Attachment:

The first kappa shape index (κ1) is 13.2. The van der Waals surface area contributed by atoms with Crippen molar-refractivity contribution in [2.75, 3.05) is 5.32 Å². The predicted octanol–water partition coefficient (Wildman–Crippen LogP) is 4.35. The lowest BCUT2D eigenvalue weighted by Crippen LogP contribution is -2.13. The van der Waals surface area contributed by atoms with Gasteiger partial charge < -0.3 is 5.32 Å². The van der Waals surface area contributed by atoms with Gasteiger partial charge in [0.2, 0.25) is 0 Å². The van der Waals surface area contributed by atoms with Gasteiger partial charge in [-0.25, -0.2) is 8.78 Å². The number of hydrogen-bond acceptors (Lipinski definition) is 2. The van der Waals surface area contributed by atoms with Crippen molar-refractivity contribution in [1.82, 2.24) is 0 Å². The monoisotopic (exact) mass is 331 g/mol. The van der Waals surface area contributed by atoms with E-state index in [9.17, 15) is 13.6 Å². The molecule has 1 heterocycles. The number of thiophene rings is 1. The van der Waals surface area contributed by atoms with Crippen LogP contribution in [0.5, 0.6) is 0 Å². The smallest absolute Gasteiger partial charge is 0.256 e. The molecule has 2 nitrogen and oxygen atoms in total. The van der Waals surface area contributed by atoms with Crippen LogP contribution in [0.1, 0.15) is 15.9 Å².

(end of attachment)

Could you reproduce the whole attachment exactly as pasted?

The first kappa shape index (κ1) is 13.2. The van der Waals surface area contributed by atoms with Crippen molar-refractivity contribution in [2.75, 3.05) is 5.32 Å². The predicted octanol–water partition coefficient (Wildman–Crippen LogP) is 4.35. The lowest BCUT2D eigenvalue weighted by Crippen LogP contribution is -2.13. The van der Waals surface area contributed by atoms with Gasteiger partial charge < -0.3 is 5.32 Å². The van der Waals surface area contributed by atoms with Gasteiger partial charge in [0.2, 0.25) is 0 Å². The van der Waals surface area contributed by atoms with Gasteiger partial charge in [-0.25, -0.2) is 8.78 Å². The number of hydrogen-bond acceptors (Lipinski definition) is 2. The van der Waals surface area contributed by atoms with Crippen molar-refractivity contribution in [1.82, 2.24) is 0 Å². The monoisotopic (exact) mass is 331 g/mol. The van der Waals surface area contributed by atoms with E-state index in [9.17, 15) is 13.6 Å². The molecule has 1 heterocycles. The number of thiophene rings is 1. The van der Waals surface area contributed by atoms with Crippen LogP contribution in [0.5, 0.6) is 0 Å². The smallest absolute Gasteiger partial charge is 0.256 e. The molecule has 2 nitrogen and oxygen atoms in total. The van der Waals surface area contributed by atoms with Crippen LogP contribution in [0.1, 0.15) is 15.9 Å².